Previously at the ICA - Events
3 Sep 2016
As part of Masāfāt, this panel discussion looks at the cinematic representations of cities such as Beirut and Cairo after the revolution, popular representations of the city during the Arab Spring and in the West Bank, and science fictional/dystopian visions of the Middle Eastern urban landscape and society in experimental film practices.
Speakers include Arash Nassiri, Caroline Rooney, Larissa Sansour and Anastasia Valassopoulos.
French-Iranian filmmaker Arash Nassiri is winner of the Press Award, Les Enfants Terribles, Huy, Belgium (2014); the Best Experimental Short Film Award, festival Côté-Court Pantin, Paris, France (2014); and the RMIT University Award for Best Experimental Short Film, Melbourne Int. Film Festival, Australia (2015). His film works have been exhibited at the Triennale of Istabul (2010), the Venice Architecture Biennial, the Biennale de Lyon as part of the Palais de Tokyo group exhibition Le Parfait Flâneur (2015), Fundacio Sunnol, Barcelona (2016) and the Shanghai Himalaya Museum (2016)
Caroline Rooney is Professor of African and Middle Eastern Studies at the University of Kent and UK principal investigator of the Newton-Mosharafa programme Egypt’s Living Heritage: Community Engagement in Recreating the Past, mounted in collaboration with Egyptian colleagues Mostafa Gad and Fekri Hassan. She is the co-director of the arts documentary White Flags (Beirut, 2014), and with William Parry the co-director of The Living Martyrs: Palestinian Prisoners in Israeli Jails (2015).
Larissa Sansour was born in 1973 in East Jerusalem, Palestine, and studied fine arts in London, New York and Copenhagen. Her work is immersed in the current political dialogue and utilises video, photography, installation and sculpture. Central to her work is the tug and pull between fiction and reality. Recent solo exhibitions include New Art Exchange in Nottingham, Mosaic Rooms in London, Turku Art Museum in Finland, Wolverhampton Art Gallery, Photographic Center in Copenhagen, Kulturhuset in Stockholm, Lawrie Shabibi in Dubai, Sabrina Amrani in Madrid and DEPO in Istanbul.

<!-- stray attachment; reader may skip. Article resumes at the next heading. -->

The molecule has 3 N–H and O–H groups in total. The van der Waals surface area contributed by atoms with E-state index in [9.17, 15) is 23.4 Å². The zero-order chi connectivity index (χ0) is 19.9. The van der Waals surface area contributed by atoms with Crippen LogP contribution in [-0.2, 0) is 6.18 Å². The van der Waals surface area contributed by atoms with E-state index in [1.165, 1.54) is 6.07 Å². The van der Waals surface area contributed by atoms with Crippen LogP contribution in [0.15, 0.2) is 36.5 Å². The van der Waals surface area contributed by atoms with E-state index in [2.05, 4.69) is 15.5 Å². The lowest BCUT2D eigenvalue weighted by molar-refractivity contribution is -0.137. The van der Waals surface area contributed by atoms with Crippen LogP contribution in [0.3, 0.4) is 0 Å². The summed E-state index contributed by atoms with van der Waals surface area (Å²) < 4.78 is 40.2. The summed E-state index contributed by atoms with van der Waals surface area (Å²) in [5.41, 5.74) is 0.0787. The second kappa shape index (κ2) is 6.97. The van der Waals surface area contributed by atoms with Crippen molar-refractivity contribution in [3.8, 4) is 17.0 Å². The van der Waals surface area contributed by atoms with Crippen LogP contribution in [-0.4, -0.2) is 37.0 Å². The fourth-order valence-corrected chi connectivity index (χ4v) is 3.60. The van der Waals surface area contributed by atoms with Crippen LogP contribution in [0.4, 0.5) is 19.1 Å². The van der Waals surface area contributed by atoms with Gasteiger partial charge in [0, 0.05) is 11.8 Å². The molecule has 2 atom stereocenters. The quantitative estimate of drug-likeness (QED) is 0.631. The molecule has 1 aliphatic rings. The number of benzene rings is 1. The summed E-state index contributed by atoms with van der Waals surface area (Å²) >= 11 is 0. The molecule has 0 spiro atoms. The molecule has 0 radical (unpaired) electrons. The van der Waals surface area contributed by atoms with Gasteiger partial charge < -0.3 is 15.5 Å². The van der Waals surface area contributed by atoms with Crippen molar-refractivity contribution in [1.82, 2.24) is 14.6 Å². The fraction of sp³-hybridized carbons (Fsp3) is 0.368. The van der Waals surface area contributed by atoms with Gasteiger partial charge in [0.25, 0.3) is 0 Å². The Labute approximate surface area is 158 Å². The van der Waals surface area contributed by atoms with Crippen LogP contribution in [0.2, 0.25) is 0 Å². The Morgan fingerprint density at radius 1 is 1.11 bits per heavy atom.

Anastasia Valassopoulos is Lecturer in World Literature at the University of Manchester. Her main area of research is in the postcolonial literature and culture of the Middle East and North Africa. She is also interested in the wider cultural production and reception of Arab women's film and music. Valassopoulos has worked and published on the revolutionary cinema of the PLO and on the role of Egyptian popular culture and revolution. Her most recent long term project is a visual cultural history of Palestine entitled 'Palestine in the Popular Imagination'.
Masāfāt is a two-part festival taking place in London and Cairo this September. The festival is designed to create an open-ended, international platform to foster artistic and professional exchange between independent artists and professionals across the Middle East, North Africa and the UK.